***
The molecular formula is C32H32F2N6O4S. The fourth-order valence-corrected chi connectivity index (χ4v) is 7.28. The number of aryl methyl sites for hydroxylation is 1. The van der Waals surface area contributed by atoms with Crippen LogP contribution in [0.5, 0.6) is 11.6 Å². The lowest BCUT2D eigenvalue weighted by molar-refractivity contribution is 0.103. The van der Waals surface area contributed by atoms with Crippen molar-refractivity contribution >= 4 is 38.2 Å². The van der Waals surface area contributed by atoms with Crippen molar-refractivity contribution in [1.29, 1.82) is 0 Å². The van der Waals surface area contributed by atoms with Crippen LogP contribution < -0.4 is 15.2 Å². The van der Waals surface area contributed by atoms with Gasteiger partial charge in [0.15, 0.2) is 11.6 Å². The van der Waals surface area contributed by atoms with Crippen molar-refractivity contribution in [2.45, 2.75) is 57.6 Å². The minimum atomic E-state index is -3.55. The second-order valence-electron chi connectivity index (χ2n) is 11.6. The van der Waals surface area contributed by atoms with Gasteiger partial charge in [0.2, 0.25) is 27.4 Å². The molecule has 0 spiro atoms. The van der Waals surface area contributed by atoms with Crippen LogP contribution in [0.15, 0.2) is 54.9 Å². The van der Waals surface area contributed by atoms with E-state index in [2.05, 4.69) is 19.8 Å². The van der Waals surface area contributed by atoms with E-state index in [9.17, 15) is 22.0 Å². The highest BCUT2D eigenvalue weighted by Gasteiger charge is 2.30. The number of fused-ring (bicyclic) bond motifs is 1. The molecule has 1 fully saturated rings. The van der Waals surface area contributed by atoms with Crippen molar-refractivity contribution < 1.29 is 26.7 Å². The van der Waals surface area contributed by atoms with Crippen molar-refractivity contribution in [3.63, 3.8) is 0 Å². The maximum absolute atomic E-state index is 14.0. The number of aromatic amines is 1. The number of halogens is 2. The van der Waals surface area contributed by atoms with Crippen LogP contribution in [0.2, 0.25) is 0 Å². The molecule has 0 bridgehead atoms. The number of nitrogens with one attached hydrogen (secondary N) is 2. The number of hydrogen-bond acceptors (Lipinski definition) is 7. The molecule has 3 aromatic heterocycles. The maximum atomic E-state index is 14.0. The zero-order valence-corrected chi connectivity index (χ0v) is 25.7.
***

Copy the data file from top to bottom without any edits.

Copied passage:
The molecular formula is C32H32F2N6O4S. The fourth-order valence-corrected chi connectivity index (χ4v) is 7.28. The number of aryl methyl sites for hydroxylation is 1. The van der Waals surface area contributed by atoms with Crippen LogP contribution in [0.5, 0.6) is 11.6 Å². The lowest BCUT2D eigenvalue weighted by molar-refractivity contribution is 0.103. The van der Waals surface area contributed by atoms with Crippen molar-refractivity contribution >= 4 is 38.2 Å². The van der Waals surface area contributed by atoms with Crippen molar-refractivity contribution in [1.29, 1.82) is 0 Å². The van der Waals surface area contributed by atoms with Crippen LogP contribution < -0.4 is 15.2 Å². The van der Waals surface area contributed by atoms with Gasteiger partial charge in [0.15, 0.2) is 11.6 Å². The van der Waals surface area contributed by atoms with Crippen molar-refractivity contribution in [2.45, 2.75) is 57.6 Å². The minimum atomic E-state index is -3.55. The second-order valence-electron chi connectivity index (χ2n) is 11.6. The van der Waals surface area contributed by atoms with Gasteiger partial charge in [0.2, 0.25) is 27.4 Å². The molecule has 0 spiro atoms. The van der Waals surface area contributed by atoms with Crippen LogP contribution in [0.15, 0.2) is 54.9 Å². The van der Waals surface area contributed by atoms with E-state index in [2.05, 4.69) is 19.8 Å². The van der Waals surface area contributed by atoms with E-state index in [9.17, 15) is 22.0 Å². The highest BCUT2D eigenvalue weighted by Gasteiger charge is 2.30. The number of fused-ring (bicyclic) bond motifs is 1. The molecule has 1 fully saturated rings. The van der Waals surface area contributed by atoms with Crippen molar-refractivity contribution < 1.29 is 26.7 Å². The van der Waals surface area contributed by atoms with Crippen molar-refractivity contribution in [3.63, 3.8) is 0 Å². The maximum absolute atomic E-state index is 14.0. The number of aromatic amines is 1. The number of halogens is 2. The van der Waals surface area contributed by atoms with Crippen LogP contribution in [0.2, 0.25) is 0 Å². The molecule has 0 bridgehead atoms. The number of nitrogens with one attached hydrogen (secondary N) is 2. The number of hydrogen-bond acceptors (Lipinski definition) is 7. The molecule has 3 aromatic heterocycles. The maximum atomic E-state index is 14.0. The zero-order valence-corrected chi connectivity index (χ0v) is 25.7.